The Harlem Renaissance1st Floor Reference Display
September 2003- October 2003
The Harlem Renaissance is the name given to the period from the end of World War I until the middle of the 1930s, during which there was an outburst of creative activity among African-Americans in literature, music, and art. Their works illustrate the unique culture and heritage of the African-American community, and this exhibit celebrates their achievements. The display includes books on the art and music of the Harlem Renaissance as well as the literature of such writers as Langston Hughes and Zora Neale Hurston.
We Remember September 11th1st Floor Reference Display
September 10-15, 2003
The books in this display document in words and images the events of September 11th, 2001 and their aftermath. All of these titles are available in the Library and include eyewitness accounts, collections of photographs, speeches, and government reports.
Topics in Education: Technology2nd Floor Education Display
February 2003 - May 2003
A 21st century classroom is incomplete without 21st century technology. This display highlights a selection of Library materials that describe the effective and appropriate use of technology in education. Topics include assistive technology for the special education population, teaching in the "virtual" classroom, as well as innovative uses of technology that enhance the traditional educational experience for all children.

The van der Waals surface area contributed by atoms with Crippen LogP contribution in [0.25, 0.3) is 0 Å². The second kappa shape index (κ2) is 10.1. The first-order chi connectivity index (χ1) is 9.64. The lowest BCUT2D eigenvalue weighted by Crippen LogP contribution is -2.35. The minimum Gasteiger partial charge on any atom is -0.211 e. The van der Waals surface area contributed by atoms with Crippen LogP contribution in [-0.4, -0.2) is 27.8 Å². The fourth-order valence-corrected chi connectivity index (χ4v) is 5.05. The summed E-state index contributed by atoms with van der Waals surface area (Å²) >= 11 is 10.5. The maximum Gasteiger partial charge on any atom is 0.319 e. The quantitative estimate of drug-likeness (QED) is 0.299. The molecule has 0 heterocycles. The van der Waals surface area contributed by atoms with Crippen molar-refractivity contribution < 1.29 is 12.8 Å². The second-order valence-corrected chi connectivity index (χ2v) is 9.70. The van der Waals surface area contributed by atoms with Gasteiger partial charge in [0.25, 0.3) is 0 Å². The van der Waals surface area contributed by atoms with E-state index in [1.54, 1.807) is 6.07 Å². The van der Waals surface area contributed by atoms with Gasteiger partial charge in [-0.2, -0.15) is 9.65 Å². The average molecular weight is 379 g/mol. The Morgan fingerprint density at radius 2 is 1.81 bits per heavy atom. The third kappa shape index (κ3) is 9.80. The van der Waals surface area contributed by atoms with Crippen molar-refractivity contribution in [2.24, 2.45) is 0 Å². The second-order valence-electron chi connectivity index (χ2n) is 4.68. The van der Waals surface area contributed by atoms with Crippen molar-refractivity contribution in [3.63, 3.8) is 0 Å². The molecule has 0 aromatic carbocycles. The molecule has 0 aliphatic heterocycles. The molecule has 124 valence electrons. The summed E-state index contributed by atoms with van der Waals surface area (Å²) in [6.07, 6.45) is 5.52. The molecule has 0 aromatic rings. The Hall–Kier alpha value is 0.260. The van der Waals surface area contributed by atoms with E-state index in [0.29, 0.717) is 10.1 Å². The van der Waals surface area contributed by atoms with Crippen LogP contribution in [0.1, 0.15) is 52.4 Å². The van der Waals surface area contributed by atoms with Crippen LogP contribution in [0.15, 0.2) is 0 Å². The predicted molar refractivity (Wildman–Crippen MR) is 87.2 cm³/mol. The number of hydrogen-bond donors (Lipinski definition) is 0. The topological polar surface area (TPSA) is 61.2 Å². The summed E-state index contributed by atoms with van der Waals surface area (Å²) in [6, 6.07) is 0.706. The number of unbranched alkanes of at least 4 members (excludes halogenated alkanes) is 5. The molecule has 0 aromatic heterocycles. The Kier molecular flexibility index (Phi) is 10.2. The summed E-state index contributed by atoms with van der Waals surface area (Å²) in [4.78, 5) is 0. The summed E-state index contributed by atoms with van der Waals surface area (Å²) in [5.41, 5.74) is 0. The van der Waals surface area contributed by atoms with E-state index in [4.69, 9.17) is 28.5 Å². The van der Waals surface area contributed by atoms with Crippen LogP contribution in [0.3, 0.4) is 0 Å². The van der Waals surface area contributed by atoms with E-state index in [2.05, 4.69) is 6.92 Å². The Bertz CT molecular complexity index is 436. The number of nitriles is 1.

Celebrating 100 Years of Flight2nd Floor Display
November 2002 - June 2003
Aviation enthusiasts around the world are marking the year 2003 as the 100th anniversary of the world's first powered, manned flight. This exhibit celebrates the Wright Brothers' achievement, using books, posters, stamps and models to trace the history of flight from the early years to the present day. Books on display include general histories, accounts of aviation on Long Island, biographies of famous aviators, and manuals on the science and technology of flight.
Topics in Education: Literacy2nd Floor Education Display
September 2002 - January 2003
The United Nations inaugurated the International Literacy Decade in February 2003 in an effort to create awareness of the critical need to achieve universal literacy. This display highlights a cross-section of recent books on the theory and practice of literacy education, focusing on a variety of techniques and strategies that can assist teachers to improve their students' reading skills, from preschool through high school.
Dowling Students Dig Wyoming1st Floor Display
September 2002 - May 2003
This display chronicles the experiences of John Tanacredi, Professor of Earth and Marine Sciences, and 19 Dowling students during an introductory course in paleontology over the summer of 2002. Their classroom was the countryside of Wyoming and South Dakota, as they visited national monuments, attended lectures, and worked on excavation sites in search of dinosaur bones. Books from the Library collection provide background information on paleontology and related fields, while artifacts and photos document the student's experiences, including their discovery of the bones of a triceratops.